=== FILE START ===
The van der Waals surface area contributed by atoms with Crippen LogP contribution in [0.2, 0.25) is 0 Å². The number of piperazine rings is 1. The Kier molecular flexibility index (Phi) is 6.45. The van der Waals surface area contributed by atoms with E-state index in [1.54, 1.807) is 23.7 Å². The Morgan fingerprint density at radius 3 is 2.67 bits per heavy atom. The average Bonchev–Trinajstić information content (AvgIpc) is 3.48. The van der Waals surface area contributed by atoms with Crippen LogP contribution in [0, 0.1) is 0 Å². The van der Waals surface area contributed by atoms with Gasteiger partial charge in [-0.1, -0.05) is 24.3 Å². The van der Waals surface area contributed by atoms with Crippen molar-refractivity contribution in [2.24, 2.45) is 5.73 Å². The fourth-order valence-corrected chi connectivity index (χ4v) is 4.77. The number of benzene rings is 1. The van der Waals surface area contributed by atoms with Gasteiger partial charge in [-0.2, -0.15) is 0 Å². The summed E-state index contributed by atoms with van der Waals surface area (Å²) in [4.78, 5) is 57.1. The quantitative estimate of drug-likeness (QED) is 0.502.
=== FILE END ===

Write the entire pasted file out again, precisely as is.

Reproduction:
The van der Waals surface area contributed by atoms with Crippen LogP contribution in [0.2, 0.25) is 0 Å². The number of piperazine rings is 1. The Kier molecular flexibility index (Phi) is 6.45. The van der Waals surface area contributed by atoms with E-state index in [1.54, 1.807) is 23.7 Å². The Morgan fingerprint density at radius 3 is 2.67 bits per heavy atom. The average Bonchev–Trinajstić information content (AvgIpc) is 3.48. The van der Waals surface area contributed by atoms with Crippen LogP contribution in [0, 0.1) is 0 Å². The van der Waals surface area contributed by atoms with Gasteiger partial charge in [-0.1, -0.05) is 24.3 Å². The van der Waals surface area contributed by atoms with Crippen molar-refractivity contribution in [2.24, 2.45) is 5.73 Å². The fourth-order valence-corrected chi connectivity index (χ4v) is 4.77. The number of benzene rings is 1. The van der Waals surface area contributed by atoms with Gasteiger partial charge in [-0.2, -0.15) is 0 Å². The summed E-state index contributed by atoms with van der Waals surface area (Å²) in [4.78, 5) is 57.1. The quantitative estimate of drug-likeness (QED) is 0.502.